Baby boomers are getting to that age where we expect to get the short end of the stick. Many who have lost jobs during the most recent economic downturn have found there to be an unspoken prejudice against anyone over the age of fifty who are seeking employment. After all, a younger person can be hired at a lower salary, less expensive health insurance premiums and tends to not need to take off as much time as an older person. A younger person also seems to have more energy in doing his or her work. Experience, thus, doesn’t seem to count as much as the pocketbook.
Although I have been fortunate to not be shut out from getting business, I have not been immune to the disappointment of lowered expectations. It started many years ago when I noticed that starting pitchers in baseball were getting babied by their organizations. Back when a man was a man, there was typically a four man rotation among the starters and the fifth was used mostly in tight schedules and double headers. In the old days, you could look on the back of a baseball card and see that a pitcher started anywhere from thirty-five to forty games a season and pitched upwards of 250 innings. Now, you’re lucky if you get thirty games out of a starter and he is considered overworked and subject to tired arm if he pitches more than 210 innings a couple of years in a row. It doesn’t need to be said that this goes hand in hand with the lack of complete games. A quality start by a pitcher today is when he throws six full innings. In the 1960’s, if a pitcher didn’t have at least ten complete games to his credit, he could expect a salary decrease the next year.
In 1993, I bought the best car I ever had- a GEO Prizm. It was so good that General Motors decided to kill it off because it was too efficient. The GEO line was a joint venture with Toyota. When you opened the hood on the car, you could see that it basically had the same engine as its sister car in the Toyota line, the Corolla. The car used to get an average in the high twenties of miles per gallon in the city. When taken for long drives, especially with cruise control on, it would get anywhere from 35 to 38 miles per gallon- no kidding.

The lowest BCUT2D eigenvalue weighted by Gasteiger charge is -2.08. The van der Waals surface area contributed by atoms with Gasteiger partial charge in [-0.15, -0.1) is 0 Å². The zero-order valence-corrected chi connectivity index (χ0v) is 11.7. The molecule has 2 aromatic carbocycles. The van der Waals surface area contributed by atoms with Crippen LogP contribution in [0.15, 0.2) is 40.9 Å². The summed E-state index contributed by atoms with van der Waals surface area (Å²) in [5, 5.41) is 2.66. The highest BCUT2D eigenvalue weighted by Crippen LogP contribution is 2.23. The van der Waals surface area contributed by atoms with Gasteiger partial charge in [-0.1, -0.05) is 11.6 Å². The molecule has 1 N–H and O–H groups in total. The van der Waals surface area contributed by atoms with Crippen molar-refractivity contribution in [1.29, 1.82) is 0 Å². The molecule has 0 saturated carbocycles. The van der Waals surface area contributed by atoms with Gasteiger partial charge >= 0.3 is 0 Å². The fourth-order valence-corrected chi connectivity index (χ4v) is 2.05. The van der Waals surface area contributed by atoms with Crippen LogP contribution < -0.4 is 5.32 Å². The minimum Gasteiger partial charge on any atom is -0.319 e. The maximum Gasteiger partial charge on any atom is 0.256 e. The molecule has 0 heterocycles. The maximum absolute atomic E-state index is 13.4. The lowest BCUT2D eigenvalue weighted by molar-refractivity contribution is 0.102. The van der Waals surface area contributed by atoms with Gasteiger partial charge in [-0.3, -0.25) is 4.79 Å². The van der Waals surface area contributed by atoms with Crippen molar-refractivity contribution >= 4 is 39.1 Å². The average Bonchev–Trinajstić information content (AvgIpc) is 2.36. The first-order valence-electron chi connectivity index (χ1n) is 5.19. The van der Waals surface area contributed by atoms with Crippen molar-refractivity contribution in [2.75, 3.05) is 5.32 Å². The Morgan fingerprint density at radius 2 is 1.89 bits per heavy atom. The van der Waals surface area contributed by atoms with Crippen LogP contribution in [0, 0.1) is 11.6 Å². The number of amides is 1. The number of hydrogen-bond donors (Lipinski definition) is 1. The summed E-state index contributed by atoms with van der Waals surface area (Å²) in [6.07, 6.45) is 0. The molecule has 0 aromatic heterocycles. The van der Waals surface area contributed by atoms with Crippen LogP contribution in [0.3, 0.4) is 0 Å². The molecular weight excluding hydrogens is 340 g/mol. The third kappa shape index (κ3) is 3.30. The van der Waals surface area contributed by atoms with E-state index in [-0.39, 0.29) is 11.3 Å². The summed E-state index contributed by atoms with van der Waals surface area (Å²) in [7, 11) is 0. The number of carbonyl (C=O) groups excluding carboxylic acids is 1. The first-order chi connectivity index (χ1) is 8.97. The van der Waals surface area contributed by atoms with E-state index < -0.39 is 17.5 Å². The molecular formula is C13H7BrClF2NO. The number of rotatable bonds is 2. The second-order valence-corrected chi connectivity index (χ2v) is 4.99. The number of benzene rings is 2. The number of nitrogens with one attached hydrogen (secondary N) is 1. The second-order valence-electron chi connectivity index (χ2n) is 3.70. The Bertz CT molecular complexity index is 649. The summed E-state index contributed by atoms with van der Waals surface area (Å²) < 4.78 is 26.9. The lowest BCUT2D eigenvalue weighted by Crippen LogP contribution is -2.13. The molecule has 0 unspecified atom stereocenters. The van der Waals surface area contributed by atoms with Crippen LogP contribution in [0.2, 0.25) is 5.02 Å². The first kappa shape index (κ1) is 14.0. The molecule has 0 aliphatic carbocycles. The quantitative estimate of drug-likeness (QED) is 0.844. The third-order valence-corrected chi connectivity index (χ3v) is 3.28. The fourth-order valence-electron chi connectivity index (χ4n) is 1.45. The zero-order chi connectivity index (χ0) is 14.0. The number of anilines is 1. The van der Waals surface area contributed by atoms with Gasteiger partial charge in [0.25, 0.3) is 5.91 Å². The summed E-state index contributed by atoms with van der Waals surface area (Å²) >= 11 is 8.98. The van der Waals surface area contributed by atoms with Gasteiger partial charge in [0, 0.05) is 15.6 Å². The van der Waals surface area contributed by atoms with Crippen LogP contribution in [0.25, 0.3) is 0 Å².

Someone in the GM front office decided to incorporate the GEO line into the Chevrolet division. That’s where it got treated as a step sister and pushed to the side. The Government and ecologists can harp all they want about gas efficiency. If they truly wanted to make a statement, they ought to find the guy who dumped the GEO models and send him to Guantanamo Bay.
More recently, I found out that my favorite brand of orange juice- not from a concentrate- had quietly done some chicanery on us, the drinking public. Rather than raise the price of a half gallon container, they reduced the size from 64 ounces to 59, thinking we wouldn’t notice. Then, the competition did the same.
Switching gears- wasn’t Tom Hanks more enjoyable as an actor when he was younger, thinner, more hirsute and funny? Why did he have to ruin a good thing?
Yes, it seems as if more and more, I’m accepting lowered expectations. I haven’t been able to do even a slow paced jog in a few years. I’m down to walking.
Sleeping the whole night without waking up to look at the clock let alone getting up to go take care of something is as rare as a no-hitter.
About the only positive thing I can think about that has happened to me in the area of reduction is the re-finance I did on the mortgage a few months ago that significantly lowered the interest rate and monthly payments. Of course, no sooner than I was ready to gloat on the savings, my health insurance premiums went up along with my monthly condo assessments.
Time marches on at a reduced rate.